8. The Plumber


'Morning, Vincent! Everything okay over there?'

The Hospital was undergoing some repairs that month due to leaking pipes, so a few workers were there. Vincent was the plumber. He must have been like 52-years-old at the time, but he looked incredibly sharp. I already knew him because he had fixed some pipes in my apartment one day.

'Still has some leaks, Dr. Diaz, but don't worry, we'll be out of your way soon.' He smiled widely.

'If it was up to me you could stay as long as you want.’

‘Hi, Kate, how are you?’

‘Tired but happy.’ She yawned.

‘Well, get used to it. That’s residency.’ I smiled. ‘Did you see your patients yet?’

‘Yes, can we go over them before rounds?’


Kate and I started doing quick briefs to each other about our patients in common. That way we had more heads to think and less chance of missing something. It was fun and it made us feel more confident in rounds.

We saw a few patients that day but none of them are the reason I am telling you this story. Vincent is the reason. When I was coming back from lunch with Kate, I offered Vincent one of the donuts I had gotten for us at the cafeteria.

‘Oh, thank you Dr. Diaz, but I’m gonna pass today. I've been having some difficulty swallowing in the past weeks.’

‘Really? Why is that?’ I frowned.

‘I don’t know. But every time I try to eat solid food I feel my chest tightening.’

‘You should get that checked out.’ I tried not to show how worried I was. ‘Do you want me to make an appointment for you at the clinic?’

‘Oh doc, you know I don’t have time for that.’ He smiled. ‘But it’s okay, I’ll figure something out. Maybe it’s just my gastric reflux.’

‘Okay, Vincent. But if you don’t get better I am going to schedule you an appointment and make you go.’ He laughed.

A couple weeks went by. Vincent was there every day and even though he told me he felt better, I didn't believe him. He never ate anything and was looking thinner. I was worried. So I started to watch him more closely.

His nails were weirdly shaped like something had deformed them. Could it be related to his job? I wasn’t sure. And his mouth looked reddish at the corner. But I still hadn’t figured out what was wrong with him.

A few days later we were all having lunch at the cafeteria, me, Peter, Jax, and Kate. Jax was telling some funny stories about his new dog.

‘Speaking of which, when are you going to find a new roommate Lisa?’ He turned to me.

‘Oh that’s right, you’re living alone now.’ Peter said. ‘But that’s probably better than living with this idiot anyway.’ He pushed Jax.

‘Damn right!’ I joined the teasing. But actually, I could use a roommate. I liked having my own space, but I also missed having someone to talk to when I got home. Living alone can get very quiet.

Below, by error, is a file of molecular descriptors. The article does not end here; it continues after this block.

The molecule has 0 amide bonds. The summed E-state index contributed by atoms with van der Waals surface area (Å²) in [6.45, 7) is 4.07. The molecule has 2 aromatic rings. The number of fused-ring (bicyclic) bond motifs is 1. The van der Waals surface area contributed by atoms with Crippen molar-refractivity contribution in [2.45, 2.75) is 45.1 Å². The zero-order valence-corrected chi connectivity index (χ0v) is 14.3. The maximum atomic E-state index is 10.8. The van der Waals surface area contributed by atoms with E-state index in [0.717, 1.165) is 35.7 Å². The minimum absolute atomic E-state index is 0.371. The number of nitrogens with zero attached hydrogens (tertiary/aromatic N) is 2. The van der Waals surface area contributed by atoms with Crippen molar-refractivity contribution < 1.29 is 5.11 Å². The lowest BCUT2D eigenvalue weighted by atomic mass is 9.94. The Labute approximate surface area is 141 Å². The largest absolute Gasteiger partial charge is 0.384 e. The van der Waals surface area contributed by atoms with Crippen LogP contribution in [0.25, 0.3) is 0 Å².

Then they went back to talking about Jax’s new dog - Ted? Ed? I don’t recall his name anymore and it didn’t last, Meg wanted him out by the end of the month after he ruined the sofa. But I stopped paying attention when I saw Vincent working at the corner of the cafeteria.

He didn’t look as healthy as the other workers, but I was having a hard time pinpointing exactly what was wrong. It was actually Kate that made me realize what it was.

‘Vincent looks so pale, doesn’t he? He looks almost as white as the wall.’

I stared at Vincent some more and then it hit me.

‘Oh my, you are right.’ I stared at Vincent some more. ‘He is very pale.’

‘Why do you look so excited about this?’ She laughed in a confused manner.

‘Do you remember when I offered him donuts and he denied it because he was having dysphagia?’ She nodded. ‘I was worried about him, so I kept noticing him, his nails, his lip, but something was missing, and that was it! Pallor!’

She thought about it for a few seconds.

‘Oh! Plummer-Vinson?' She asked and I nodded. 'Smart.' She continued. 'It makes sense. Iron deficiency anemia, esophageal webs, angular cheilitis, and koilonychia.’

‘Yes!’ I was excited. ‘But damn it.’ I laid my head in my hands.


‘Now I have to talk to him. That’s the hard part of diagnosing people out of the office.’ I laughed.

‘True. But you’ll have to admit that it’s fun.’ She smiled and looked at her watch. ‘I have to go. Good luck talking to him, Lisa.’

I don’t remember exactly what I told him but for sure I didn’t tell him the name of what I thought it was - Plummer-Vinson Syndrome sounds scary, I left that for the actual appointment. But the important part is that he tested and treated his anemia and his other symptoms. To this day when we see each other, he always brags about me.

‘You know that girl right there? She found out I had this weird syndrome just because I denied her a donut. Can you believe it?’

Want to know more about Plummer-Vinson Syndrome?


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IDA: iron-deficiency anemia; Esophag: esophageal; MC: most common

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